I was welcomed by two beautiful, friendly dogs, Border Collie Jack who is seven years old and Izzy, an eight-month-old Tibetan Terrier.

Jack has become increasingly anxious since last March when the lady’s other Border Collie, Charlie died. She is worried about his separation anxiety. He cries and leaves a puddle of drool by the door when she goes out and leaves him. Because losing his companion was a major change in his life everyone has understandably assumed this to be the reason for his subsequent separation anxiety.

But is it?

Are we jumping to conclusions?

At around the time when the old dog died Jack had a frightening encounter with a Rottweiler a few houses down. There are, in all, eight dogs in this property that bark ferociously and jump at the gate whenever anyone passes their house. Sometimes the gate isn’t properly shut as was the case when the Rottweiler got out.

Where he used to be okay, Jack is now constantly intimidated by these dogs. He is walked past them nearly every morning. He is constantly reminded of them, hearing them from his garden and even from inside his house. I watched his reaction each time we heard barking.

How will this be for him when he’s all alone?

I strongly suspect that Jack feels constantly a little unsafe and possibly it’s worse for him now without the backup of the older dog, Charlie. This anxiety isn’t simply separation anxiety. It’s as though these neighbouring dogs are increasingly ‘contaminating’ his area and to a certain extent the rest of Jack’s life as well.

Every walker wanting to go on the nice walk has to run the gauntlet of these dogs and this is affecting other dogs as well.



I have found a similar thing here at home. There are a couple of Boxers lunging at a gate an then fighting one another that walkers have to pass. My own dog Pip ignored them the first few times and gradually became more reactive while I had to work harder, until he was anticipating them well before reaching the gate, whether they were out or not.

Many passing dogs, having become aroused or scared by them, are already more aroused and reactive when it comes to meeting other dogs on walks which is spoiling things for a lot of people. (Before this could spill over into his attitude to other dogs he might meet I have stopped taking Pip that way altogether).

There were no problems when Charlie was alive and with questioning, it seems it may actually be Izzy he misses and not the lady – but why, we can’t say.

Is she missing Izzy?

When the lady goes out alone leaving Izzy behind, Jack seems to have been fine. She shows Izzy and goes to classes with her so has to leave Jack behind. Whether or not it’s Izzy in particular she misses or just the company of another dog in general can only be guessed at, but when the lady goes out and leaves her at home with Jack, he has no separation anxiety. When she takes Izzy with her he stresses.

It’s therefore safe to assume there is a connection with Jack’s separation anxiety, being without Izzy and his feeling unsafe.

I am certain having watched Jack in the house that the separation anxiety, which he’d never previously, could well be influenced by the frequent sound of those dogs barking and his not feeling safe when alone – and Izzy’s company seems to to help him.

I am hoping the lady will be able to video him when she is out, both with Izzy and without her, just to make sure.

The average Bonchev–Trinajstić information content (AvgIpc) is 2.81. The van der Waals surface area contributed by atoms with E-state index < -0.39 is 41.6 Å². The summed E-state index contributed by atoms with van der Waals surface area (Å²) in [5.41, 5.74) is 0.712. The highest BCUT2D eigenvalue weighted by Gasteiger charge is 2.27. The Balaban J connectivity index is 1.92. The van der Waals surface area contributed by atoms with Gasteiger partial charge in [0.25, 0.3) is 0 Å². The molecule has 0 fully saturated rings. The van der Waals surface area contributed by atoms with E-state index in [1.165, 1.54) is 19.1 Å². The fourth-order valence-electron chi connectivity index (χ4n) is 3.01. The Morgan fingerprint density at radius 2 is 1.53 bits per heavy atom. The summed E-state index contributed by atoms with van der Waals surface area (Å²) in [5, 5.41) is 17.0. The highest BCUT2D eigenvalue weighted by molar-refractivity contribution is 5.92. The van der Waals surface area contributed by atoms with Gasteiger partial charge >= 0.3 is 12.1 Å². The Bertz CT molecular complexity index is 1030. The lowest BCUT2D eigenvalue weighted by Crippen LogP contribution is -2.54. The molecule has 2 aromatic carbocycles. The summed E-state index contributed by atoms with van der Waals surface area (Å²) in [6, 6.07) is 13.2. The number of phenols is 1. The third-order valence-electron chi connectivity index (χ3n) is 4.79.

So if separation anxiety isn’t the real problem, what is?

Maybe it’s those dogs down the road that are the real problem.



As it’s not missing the lady alone that makes Jack drool and cry when left alone but when she removes Izzy, it makes working on the problem a lot easier because we can be more specific.

We will work directly on desensitising and counter-conditioning him to those other dogs. We start by getting him to associate the sound of their barking from the house and garden with food that is so nice that he evntually gets to look for the food when he hears them instead of being scared.

Slowly slowly the lady will work outside her house, always keeping at a distance from those dogs where Jack feels safe, slowly slowly getting him to relax when he hears the dogs. Inch by inch getting nearer over a period of weeks or maybe months. This involves a loose lead, reading his body language and allowing him full choice as to whether he carries on or not. Each afternoon the lady always pops both dogs in the car and takes them for a run somewhere nice, so missing exercise won’t be a problem.

As she walks the dogs separately each morning, he is parted from Izzy daily for about fifteen minutes and will get plenty of practice. We will work on getting him to actually enjoy Izzy’s short departures whilst also working on his not feeling intimidate by those other dogs. Even if my theory happens to be wrong, our plan of action should transform Jack’s life anyway.

The lady really ‘got it’ and could see how the methods of desensitising and counter-conditioning can be transferred to other things that Jack is uneasy about. The principal is well explained in this video.

Izzy, fortunately, is incredibly laid back and just takes life as it comes.

NB. For the sake of the story and for confidentiality also, this isn’t a complete ‘report’ with every detail, but I choose an angle. The precise protocols to best use for your own dog may be different to the approach I have worked out for Jack and I’ve not gone into exact precise details for that reason. This is a perfect example of how finding instructions on the internet or TV that are not tailored to your own dog can do more harm than good as the case needs to be assessed correctly. An experienced and objective analysis is needed. One size does not fit all so accurate assessment is important. If you live in my own area I would be very pleased to help with strategies specific to your own dog (see my Help page)